Learn a new language to train your brain and more

The Bottom Line

  • The benefits of learning a new language are numerous and can even affect aging.
  • Cognitive performance can be boosted at an older age by various activities such as learning a new language.
  • Learning a new language can increase a person's positive feelings about themselves, promotes wellbeing, strengthen social cohesion, and improve community and social engagement.

Kwei! Bonjour! Buenos dias! γεια σας! Buongiorno! こんにちは! Hallo! Olá! Привет!

Saying "Hi". This is one of the first words you try to master when learning a new language. A simple word, but one that allows us to establish a first contact with others ...

There is no age to learn a new language. Whether it's to further your education, to advance your career, to travel, to forge bonds, or to learn and nourish yourself from another culture.

The benefits of learning a new language are numerous and can even have repercussions on aging.(1) Indeed, several researchers are examining whether learning a new language can improve the quality of life of older adults and delay the onset of severe cognitive impairment.

What research tells us

A recent systematic review of seven studies examined the effects of learning a new language on cognitive abilities in healthy older adults.(2)

Despite some methodological shortcomings, such as the absence of control groups or differences in the intervention period, these studies reveal that learning a new language helps to maintain or improve cognitive abilities. Formal language classes have been shown to improve working memory, while playful activities to learn a new language have positive effects on attention. Bilingual individuals who learn a third language perform better in certain tasks, compared to unilingual individuals who learn a second language as adults.

Language classes and related activities, such as group discussions, reading, games, YouTube videos or singing in a foreign language, are easy activities to perform and are stimulating for older adults. The effect is positive on general wellbeing, including emotional wellbeing. Findings showed that older adults who learn another language feel more optimistic, confident, and proud.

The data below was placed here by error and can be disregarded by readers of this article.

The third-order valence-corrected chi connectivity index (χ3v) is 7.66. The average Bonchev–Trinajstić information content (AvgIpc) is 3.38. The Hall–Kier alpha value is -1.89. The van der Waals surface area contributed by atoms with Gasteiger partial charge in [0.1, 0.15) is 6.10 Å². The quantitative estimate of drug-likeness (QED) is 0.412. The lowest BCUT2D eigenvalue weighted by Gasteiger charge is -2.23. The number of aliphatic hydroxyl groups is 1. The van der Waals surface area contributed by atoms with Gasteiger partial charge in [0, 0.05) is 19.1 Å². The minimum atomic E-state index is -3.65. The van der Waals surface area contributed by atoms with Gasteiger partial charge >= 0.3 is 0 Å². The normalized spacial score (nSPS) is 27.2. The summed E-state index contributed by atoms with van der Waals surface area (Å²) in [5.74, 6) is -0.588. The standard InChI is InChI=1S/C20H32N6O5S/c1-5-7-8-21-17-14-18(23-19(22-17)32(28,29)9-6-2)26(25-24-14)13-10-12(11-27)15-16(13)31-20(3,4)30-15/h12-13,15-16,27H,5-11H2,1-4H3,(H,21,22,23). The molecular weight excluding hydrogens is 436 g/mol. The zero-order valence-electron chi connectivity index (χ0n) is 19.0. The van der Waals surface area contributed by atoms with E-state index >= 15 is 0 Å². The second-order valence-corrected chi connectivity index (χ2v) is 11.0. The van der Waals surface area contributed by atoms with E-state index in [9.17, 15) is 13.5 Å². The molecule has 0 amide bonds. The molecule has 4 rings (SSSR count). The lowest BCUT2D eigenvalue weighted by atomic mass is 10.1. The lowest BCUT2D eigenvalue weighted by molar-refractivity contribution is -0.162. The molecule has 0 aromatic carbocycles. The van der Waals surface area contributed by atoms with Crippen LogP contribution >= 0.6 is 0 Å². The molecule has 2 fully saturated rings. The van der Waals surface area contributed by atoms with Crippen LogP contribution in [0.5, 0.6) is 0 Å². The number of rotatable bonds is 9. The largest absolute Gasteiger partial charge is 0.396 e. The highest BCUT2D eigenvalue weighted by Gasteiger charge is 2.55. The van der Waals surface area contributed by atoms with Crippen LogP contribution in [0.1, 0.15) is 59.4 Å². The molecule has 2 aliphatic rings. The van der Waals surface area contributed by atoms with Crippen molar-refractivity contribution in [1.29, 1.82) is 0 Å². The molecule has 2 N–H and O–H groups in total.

In addition, in-person classes are great opportunities to socialize, to build strong social bonds among learners, and can foster greater integrating into society. Moreover, the positive cognitive effects of learning another language are due in part to the stimulation of social wellbeing.

Start now

Several resources are available to help you learn a new language:

Register for a course: Many language courses are offered online. You can also find out about available online or in-person courses at your local public library, community recreation and cultural centres, or educational institutions.

Immerse yourself in a new language: Tune in to radio channels from all over the world on your computer or mobile device. This will allow you to sharpen your ear to the rhythm of a new language. Online streaming platforms also offer films and tv series in the language of your choice. You can add subtitles to help you in your learning.

Help revitalize Indigenous languages: The Truth and Reconciliation Commission of Canada has identified the revitalization of Indigenous languages ​​as one of the pillars in building a pact of reconciliation. The Government of Canada has identified many tools, courses, exercises and other resources for teaching and learning Indigenous languages.

Now, what would you like to learn today?


Featured Resources

Blog Post: Computer brain games for treating cognitive impairment 

Blog Post: Public libraries: Community hubs responding to the needs of older adults

For more evidence-based resources on memory and cognition, click here.

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Author Details


  1. CBC News. Bilingualism boosts the brain at all ages. 29 June 2014.
  2. Klimova B and Pikhart M. Current research on the impact of foreign language learning among healthy seniors on their cognitive functions from a positive psychology perspective: A systematic review. Frontiers of Psychology, 2020, 11:765.

DISCLAIMER: These summaries are provided for informational purposes only. They are not a substitute for advice from your own health care professional. The summaries may be reproduced for not-for-profit educational purposes only. Any other uses must be approved by the McMaster Optimal Aging Portal (info@mcmasteroptimalaging.org).

Many of our Blog Posts were written before the COVID-19 pandemic and thus do not necessarily reflect the latest public health recommendations. While the content of new and old blogs identify activities that support optimal aging, it is important to defer to the most current public health recommendations. Some of the activities suggested within these blogs may need to be modified or avoided altogether to comply with changing public health recommendations. To view the latest updates from the Public Health Agency of Canada, please visit their website.